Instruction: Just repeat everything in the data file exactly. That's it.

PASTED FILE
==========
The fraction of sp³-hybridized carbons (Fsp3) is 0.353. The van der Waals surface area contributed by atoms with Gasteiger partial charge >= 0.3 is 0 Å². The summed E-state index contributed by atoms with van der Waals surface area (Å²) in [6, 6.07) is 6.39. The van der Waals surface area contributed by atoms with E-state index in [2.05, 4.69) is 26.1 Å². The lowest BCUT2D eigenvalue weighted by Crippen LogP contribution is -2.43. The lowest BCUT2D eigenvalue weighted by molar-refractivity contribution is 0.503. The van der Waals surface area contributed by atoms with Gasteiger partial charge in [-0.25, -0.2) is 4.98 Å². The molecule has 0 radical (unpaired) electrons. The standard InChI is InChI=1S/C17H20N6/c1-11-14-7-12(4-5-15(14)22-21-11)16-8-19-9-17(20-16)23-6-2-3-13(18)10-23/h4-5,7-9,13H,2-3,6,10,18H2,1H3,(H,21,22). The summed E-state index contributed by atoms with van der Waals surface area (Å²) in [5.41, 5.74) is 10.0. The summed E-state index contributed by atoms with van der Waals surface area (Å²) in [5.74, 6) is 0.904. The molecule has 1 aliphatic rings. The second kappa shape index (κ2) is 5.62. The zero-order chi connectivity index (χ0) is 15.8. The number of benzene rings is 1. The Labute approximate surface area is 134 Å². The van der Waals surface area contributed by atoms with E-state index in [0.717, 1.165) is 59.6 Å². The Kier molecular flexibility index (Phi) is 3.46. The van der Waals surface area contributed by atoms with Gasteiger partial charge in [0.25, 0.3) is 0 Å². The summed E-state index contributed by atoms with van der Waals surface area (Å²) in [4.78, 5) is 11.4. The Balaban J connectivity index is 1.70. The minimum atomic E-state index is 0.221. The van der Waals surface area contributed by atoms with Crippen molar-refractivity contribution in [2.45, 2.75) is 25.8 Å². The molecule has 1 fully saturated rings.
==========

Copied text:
The fraction of sp³-hybridized carbons (Fsp3) is 0.353. The van der Waals surface area contributed by atoms with Gasteiger partial charge >= 0.3 is 0 Å². The summed E-state index contributed by atoms with van der Waals surface area (Å²) in [6, 6.07) is 6.39. The van der Waals surface area contributed by atoms with E-state index in [2.05, 4.69) is 26.1 Å². The lowest BCUT2D eigenvalue weighted by Crippen LogP contribution is -2.43. The lowest BCUT2D eigenvalue weighted by molar-refractivity contribution is 0.503. The van der Waals surface area contributed by atoms with Gasteiger partial charge in [-0.25, -0.2) is 4.98 Å². The molecule has 0 radical (unpaired) electrons. The standard InChI is InChI=1S/C17H20N6/c1-11-14-7-12(4-5-15(14)22-21-11)16-8-19-9-17(20-16)23-6-2-3-13(18)10-23/h4-5,7-9,13H,2-3,6,10,18H2,1H3,(H,21,22). The summed E-state index contributed by atoms with van der Waals surface area (Å²) in [5.41, 5.74) is 10.0. The summed E-state index contributed by atoms with van der Waals surface area (Å²) in [5.74, 6) is 0.904. The molecule has 1 aliphatic rings. The second kappa shape index (κ2) is 5.62. The zero-order chi connectivity index (χ0) is 15.8. The number of benzene rings is 1. The Labute approximate surface area is 134 Å². The van der Waals surface area contributed by atoms with E-state index in [0.717, 1.165) is 59.6 Å². The Kier molecular flexibility index (Phi) is 3.46. The van der Waals surface area contributed by atoms with Gasteiger partial charge in [0.25, 0.3) is 0 Å². The summed E-state index contributed by atoms with van der Waals surface area (Å²) in [4.78, 5) is 11.4. The Balaban J connectivity index is 1.70. The minimum atomic E-state index is 0.221. The van der Waals surface area contributed by atoms with Crippen molar-refractivity contribution in [2.45, 2.75) is 25.8 Å². The molecule has 1 fully saturated rings.